prussic acid

noun

prus·​sic acid ˈprə-sik- How to pronounce prussic acid (audio)

Examples of prussic acid in a Sentence

Recent Examples on the Web Broken-down cherry pits expose your body to prussic acid more easily. Lauren Manaker Ms, Rdn, Verywell Health, 11 Aug. 2023 The high levels of prussic acid in the sorghum grass had an intoxicating effect on the cattle, blocking their cellular respiration and effectively suffocating them, Giantin told USA TODAY in an email. Isabella Fertel, USA TODAY, 16 June 2023 In 1782, another chemist, mixing Prussian blue with sulphuric acid, produced the poison hydrogen cyanide, also called prussic acid, which, in the formulation known as Zyklon B, was eventually to leave its residue on the bricks of Auschwitz, coating them with that same brilliant shade of blue. Ruth Frankli, The New Yorker, 6 Sep. 2021 In 1892, prussic acid, a lethal poison, was only available with a doctor's prescription. Erin Moriarty, CBS News, 31 July 2021 Cara Robertson: Someone who was identified as Lizzie Borden tried to buy prussic acid the day before the murders. Erin Moriarty, CBS News, 31 July 2021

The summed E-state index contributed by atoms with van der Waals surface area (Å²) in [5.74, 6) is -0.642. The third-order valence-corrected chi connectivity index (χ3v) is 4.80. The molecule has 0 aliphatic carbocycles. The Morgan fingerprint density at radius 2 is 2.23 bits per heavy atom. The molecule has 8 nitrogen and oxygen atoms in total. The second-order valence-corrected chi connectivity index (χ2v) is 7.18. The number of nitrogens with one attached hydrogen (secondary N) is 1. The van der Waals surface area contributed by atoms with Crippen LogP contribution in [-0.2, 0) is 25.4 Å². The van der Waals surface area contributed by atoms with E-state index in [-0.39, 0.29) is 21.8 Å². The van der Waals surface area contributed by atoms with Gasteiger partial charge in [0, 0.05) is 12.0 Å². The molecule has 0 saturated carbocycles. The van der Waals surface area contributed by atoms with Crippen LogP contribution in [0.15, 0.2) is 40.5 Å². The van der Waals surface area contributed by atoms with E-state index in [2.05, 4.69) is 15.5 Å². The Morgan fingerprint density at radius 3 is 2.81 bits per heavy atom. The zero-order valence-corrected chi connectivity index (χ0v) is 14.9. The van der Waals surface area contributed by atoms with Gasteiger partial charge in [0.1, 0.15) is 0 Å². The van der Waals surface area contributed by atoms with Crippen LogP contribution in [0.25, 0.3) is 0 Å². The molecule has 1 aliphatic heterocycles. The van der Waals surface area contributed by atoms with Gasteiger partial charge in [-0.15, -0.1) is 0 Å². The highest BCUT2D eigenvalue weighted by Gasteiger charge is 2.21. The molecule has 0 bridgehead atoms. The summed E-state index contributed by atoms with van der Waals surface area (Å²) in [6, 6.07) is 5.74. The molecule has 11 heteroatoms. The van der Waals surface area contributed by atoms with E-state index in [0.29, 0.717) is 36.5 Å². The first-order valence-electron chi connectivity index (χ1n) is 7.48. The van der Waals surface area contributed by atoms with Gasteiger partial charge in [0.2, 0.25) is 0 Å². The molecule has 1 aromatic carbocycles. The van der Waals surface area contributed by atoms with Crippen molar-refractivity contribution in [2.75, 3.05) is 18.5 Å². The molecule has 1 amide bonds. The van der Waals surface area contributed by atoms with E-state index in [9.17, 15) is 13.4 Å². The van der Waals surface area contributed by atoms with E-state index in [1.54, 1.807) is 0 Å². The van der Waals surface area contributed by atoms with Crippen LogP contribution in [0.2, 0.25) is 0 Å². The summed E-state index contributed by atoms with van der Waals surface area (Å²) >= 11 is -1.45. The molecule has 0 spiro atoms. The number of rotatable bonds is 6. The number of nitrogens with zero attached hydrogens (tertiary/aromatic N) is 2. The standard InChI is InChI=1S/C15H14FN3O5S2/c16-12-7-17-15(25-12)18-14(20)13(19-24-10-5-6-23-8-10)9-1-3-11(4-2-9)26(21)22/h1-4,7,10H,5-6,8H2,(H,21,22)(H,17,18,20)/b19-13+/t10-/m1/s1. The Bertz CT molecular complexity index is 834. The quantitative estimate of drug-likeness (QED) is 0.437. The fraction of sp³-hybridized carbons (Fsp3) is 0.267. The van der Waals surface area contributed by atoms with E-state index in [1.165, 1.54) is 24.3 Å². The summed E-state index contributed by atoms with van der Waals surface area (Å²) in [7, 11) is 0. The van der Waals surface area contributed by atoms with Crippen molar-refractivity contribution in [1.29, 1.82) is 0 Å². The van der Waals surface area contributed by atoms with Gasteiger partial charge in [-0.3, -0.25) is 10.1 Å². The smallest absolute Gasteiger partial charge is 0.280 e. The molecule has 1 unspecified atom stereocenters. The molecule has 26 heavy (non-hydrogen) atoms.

These examples are programmatically compiled from various online sources to illustrate current usage of the word 'prussic acid.' Any opinions expressed in the examples do not represent those of Merriam-Webster or its editors. Send us feedback about these examples.

Word History

Etymology

French prussique, from (bleu de) Prusse Prussian blue

First Known Use

1790, in the meaning defined above

Time Traveler
The first known use of prussic acid was in 1790

Dictionary Entries Near prussic acid

Cite this Entry

“Prussic acid.” Merriam-Webster.com Dictionary, Merriam-Webster, https://www.merriam-webster.com/dictionary/prussic%20acid. Accessed 22 Jul. 2024.

Medical Definition

prussic acid

noun
prus·​sic acid ˌprəs-ik- How to pronounce prussic acid (audio)
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